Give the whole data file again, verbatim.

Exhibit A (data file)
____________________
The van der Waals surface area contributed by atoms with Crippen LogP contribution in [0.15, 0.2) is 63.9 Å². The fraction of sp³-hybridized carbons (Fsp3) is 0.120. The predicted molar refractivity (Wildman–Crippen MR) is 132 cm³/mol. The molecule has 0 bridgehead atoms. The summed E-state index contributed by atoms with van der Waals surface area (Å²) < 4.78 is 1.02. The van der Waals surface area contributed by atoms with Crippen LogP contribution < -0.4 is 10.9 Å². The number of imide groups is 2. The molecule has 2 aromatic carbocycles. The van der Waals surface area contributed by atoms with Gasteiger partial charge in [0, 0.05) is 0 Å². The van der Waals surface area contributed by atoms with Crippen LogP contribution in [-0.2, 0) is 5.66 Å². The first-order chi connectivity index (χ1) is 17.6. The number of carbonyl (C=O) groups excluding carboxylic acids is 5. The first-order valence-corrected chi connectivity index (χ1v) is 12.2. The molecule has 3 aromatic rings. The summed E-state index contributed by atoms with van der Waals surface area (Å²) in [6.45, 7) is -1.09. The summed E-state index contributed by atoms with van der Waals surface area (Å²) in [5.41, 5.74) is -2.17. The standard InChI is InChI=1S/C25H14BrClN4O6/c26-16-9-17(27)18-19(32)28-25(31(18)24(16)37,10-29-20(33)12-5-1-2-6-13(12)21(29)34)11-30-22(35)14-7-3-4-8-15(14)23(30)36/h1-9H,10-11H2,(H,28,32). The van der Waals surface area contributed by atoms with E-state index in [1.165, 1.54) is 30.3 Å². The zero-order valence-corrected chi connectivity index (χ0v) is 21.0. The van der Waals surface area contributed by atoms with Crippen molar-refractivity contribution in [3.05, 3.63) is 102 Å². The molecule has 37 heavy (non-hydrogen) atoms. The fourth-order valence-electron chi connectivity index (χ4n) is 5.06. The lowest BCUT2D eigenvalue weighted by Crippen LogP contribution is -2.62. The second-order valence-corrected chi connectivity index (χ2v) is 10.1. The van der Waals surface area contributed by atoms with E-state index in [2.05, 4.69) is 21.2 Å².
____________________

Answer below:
The van der Waals surface area contributed by atoms with Crippen LogP contribution in [0.15, 0.2) is 63.9 Å². The fraction of sp³-hybridized carbons (Fsp3) is 0.120. The predicted molar refractivity (Wildman–Crippen MR) is 132 cm³/mol. The molecule has 0 bridgehead atoms. The summed E-state index contributed by atoms with van der Waals surface area (Å²) < 4.78 is 1.02. The van der Waals surface area contributed by atoms with Crippen LogP contribution < -0.4 is 10.9 Å². The number of imide groups is 2. The molecule has 2 aromatic carbocycles. The van der Waals surface area contributed by atoms with Gasteiger partial charge in [0, 0.05) is 0 Å². The van der Waals surface area contributed by atoms with Crippen LogP contribution in [-0.2, 0) is 5.66 Å². The first-order chi connectivity index (χ1) is 17.6. The number of carbonyl (C=O) groups excluding carboxylic acids is 5. The first-order valence-corrected chi connectivity index (χ1v) is 12.2. The molecule has 3 aromatic rings. The summed E-state index contributed by atoms with van der Waals surface area (Å²) in [6.45, 7) is -1.09. The summed E-state index contributed by atoms with van der Waals surface area (Å²) in [5.41, 5.74) is -2.17. The standard InChI is InChI=1S/C25H14BrClN4O6/c26-16-9-17(27)18-19(32)28-25(31(18)24(16)37,10-29-20(33)12-5-1-2-6-13(12)21(29)34)11-30-22(35)14-7-3-4-8-15(14)23(30)36/h1-9H,10-11H2,(H,28,32). The van der Waals surface area contributed by atoms with E-state index in [1.165, 1.54) is 30.3 Å². The zero-order valence-corrected chi connectivity index (χ0v) is 21.0. The van der Waals surface area contributed by atoms with Crippen molar-refractivity contribution in [3.05, 3.63) is 102 Å². The molecule has 37 heavy (non-hydrogen) atoms. The fourth-order valence-electron chi connectivity index (χ4n) is 5.06. The lowest BCUT2D eigenvalue weighted by Crippen LogP contribution is -2.62. The second-order valence-corrected chi connectivity index (χ2v) is 10.1. The van der Waals surface area contributed by atoms with E-state index in [2.05, 4.69) is 21.2 Å².